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Anyone read "The Road"?

 
 
farmerman
 
  1  
Reply Thu 28 Jan, 2010 03:30 pm
@DrewDad,
but no better movie than "Pulp Fiction"
DrewDad
 
  1  
Reply Thu 28 Jan, 2010 03:31 pm
@DrewDad,
I'll add this: nihilism and existentialism have their place, but the author shouldn't get so wrapped up in his own pretenses that he ends up destroying the storytelling. There are good stories that make one examine these same issues.
DrewDad
 
  1  
Reply Thu 28 Jan, 2010 03:34 pm
@farmerman,
I am not a fan of Pulp Fiction, because I think Tarantino's intention was "let's put all the disgusting, violent filth we can into this movie, and make people think they're enjoying it."
Gargamel
 
  1  
Reply Thu 28 Jan, 2010 03:37 pm
@DrewDad,
I don't at all think McCarthy is dressing everything up in metaphor. I think he goes to great pains to depict the post-apocalypse as realistically as he can. The absence of plot is part of that; plots are a construct of fiction. I think taking canibalism, cold, etc. at face value still reveals greater themes. How flimsy civilization is, the madness inherent in clinging to faith and love against all odds. When he's interested in metaphor he throws in a dream sequence.

The deus ex machina is indeed baffling. And in fact so instantly unappealing it's easier to close the book and remember the good **** than it is to think about what the author's intent was. I'm serious. I read the book months ago and haven't yet thought that one over.

But so it goes. Huck Finn has the worst ending in all of literature but it's still worth the first three-quarters.
DrewDad
 
  1  
Reply Thu 28 Jan, 2010 03:48 pm
@Gargamel,
His "great pains" didn't pay off, IMO. The piece-meal cannibalism, for example, doesn't ring true. We don't cut off cows' legs one at a time, right? Never did, even when people slaughtered animals on family farms. Bandits don't randomly walk down roads, they set up ambushes.

IMO, it's a poor entre into the disaster novel genre. It was done better in Earth Abides, with many of the same themes. Niven and Pournelle did it better in Lucifer's Hammer, with many of the same themes, including cannibalism.

Gargamel wrote:
plots are a construct of fiction

And this is fiction. A plot provides the framework upon which you hang your philosophy. He could have written an essay, and done a better job of getting his meaning across.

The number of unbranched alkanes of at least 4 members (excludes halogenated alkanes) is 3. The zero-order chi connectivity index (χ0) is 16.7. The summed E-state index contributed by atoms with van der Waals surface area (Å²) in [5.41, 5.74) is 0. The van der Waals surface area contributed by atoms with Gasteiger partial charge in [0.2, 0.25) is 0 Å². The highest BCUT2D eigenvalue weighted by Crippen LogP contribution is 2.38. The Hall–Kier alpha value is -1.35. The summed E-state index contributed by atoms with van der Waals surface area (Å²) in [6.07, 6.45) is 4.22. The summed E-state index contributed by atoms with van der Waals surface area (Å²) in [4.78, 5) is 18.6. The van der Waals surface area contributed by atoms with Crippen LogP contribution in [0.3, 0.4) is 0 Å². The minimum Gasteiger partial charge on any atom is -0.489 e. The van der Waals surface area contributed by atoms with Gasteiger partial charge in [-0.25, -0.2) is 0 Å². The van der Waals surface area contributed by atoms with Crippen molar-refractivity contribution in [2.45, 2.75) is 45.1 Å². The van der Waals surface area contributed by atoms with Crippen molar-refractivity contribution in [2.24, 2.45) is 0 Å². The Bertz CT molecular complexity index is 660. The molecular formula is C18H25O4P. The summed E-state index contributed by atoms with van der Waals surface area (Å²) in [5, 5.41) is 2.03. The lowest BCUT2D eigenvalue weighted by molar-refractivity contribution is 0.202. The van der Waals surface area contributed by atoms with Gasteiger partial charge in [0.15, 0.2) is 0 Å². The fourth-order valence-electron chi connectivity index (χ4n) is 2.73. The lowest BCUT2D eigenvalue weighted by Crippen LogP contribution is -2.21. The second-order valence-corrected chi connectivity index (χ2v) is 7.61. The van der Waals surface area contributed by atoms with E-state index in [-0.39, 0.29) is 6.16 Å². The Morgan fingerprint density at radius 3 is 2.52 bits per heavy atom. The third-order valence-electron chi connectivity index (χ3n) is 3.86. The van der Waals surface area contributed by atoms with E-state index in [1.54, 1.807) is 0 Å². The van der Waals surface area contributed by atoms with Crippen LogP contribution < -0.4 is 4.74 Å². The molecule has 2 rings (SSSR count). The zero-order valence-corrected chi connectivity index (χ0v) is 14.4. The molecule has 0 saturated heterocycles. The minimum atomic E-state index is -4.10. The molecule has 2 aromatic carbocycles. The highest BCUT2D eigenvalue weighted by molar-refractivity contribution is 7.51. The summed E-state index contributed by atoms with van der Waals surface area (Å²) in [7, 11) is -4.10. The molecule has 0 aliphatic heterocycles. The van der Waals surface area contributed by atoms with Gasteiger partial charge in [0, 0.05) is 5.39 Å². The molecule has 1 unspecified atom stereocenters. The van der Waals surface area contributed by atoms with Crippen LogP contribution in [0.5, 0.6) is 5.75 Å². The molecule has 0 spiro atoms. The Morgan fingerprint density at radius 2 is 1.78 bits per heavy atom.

CalamityJane
 
  1  
Reply Thu 28 Jan, 2010 04:03 pm
@gustavratzenhofer,
gustavratzenhofer wrote:

If you are speaking of Michael Crichton's book, well, that was somewhat entertaining, but not one of his best.


No, you're thinking of "The swamp" ...that's something else.

I am talking of this one http://en.wikipedia.org/wiki/The_Swarm_(novel)
by Frank Sch├Ątzing.
DrewDad
 
  1  
Reply Thu 28 Jan, 2010 04:23 pm
@CalamityJane,
http://contemporarylit.about.com/od/mysteryreviews/fr/prey.htm
0 Replies
 
farmerman
 
  1  
Reply Thu 28 Jan, 2010 04:29 pm
@DrewDad,
Quote:
Re: farmerman (Post 3889397)
I am not a fan of Pulp Fiction, because I think Tarantino's intention was "let's put all the disgusting, violent filth we can into this movie, and make people think they're enjoying it."
That excuse may serve you quite well, however, dont project it upon all others. Sometimes a Badass ************ is just a badass ************ , nothing more. Tarrantino extracts all his characters and plot lines from others. He doesnt ever deny it. He just does it better and for that hes often pilloried by folks who want more meaning.
Gargamel
 
  2  
Reply Thu 28 Jan, 2010 04:44 pm
@DrewDad,
DrewDad wrote:
The piece-meal cannibalism, for example, doesn't ring true. We don't cut off cows' legs one at a time, right? Never did, even when people slaughtered animals on family farms. Bandits don't randomly walk down roads, they set up ambushes.


Pretty nitpicky. We refrigerate and mass-distribute cows legs. And if I remember correctly there were bandits with a lookout shed and bell to ring should they see people on the road. Perhaps the ambushes you would have preferred were more frequent closer to the apocalypse, when there were...people. The father's and son's encounters with others are few and far between. You'd be wasting your time, lying in wait for weeks.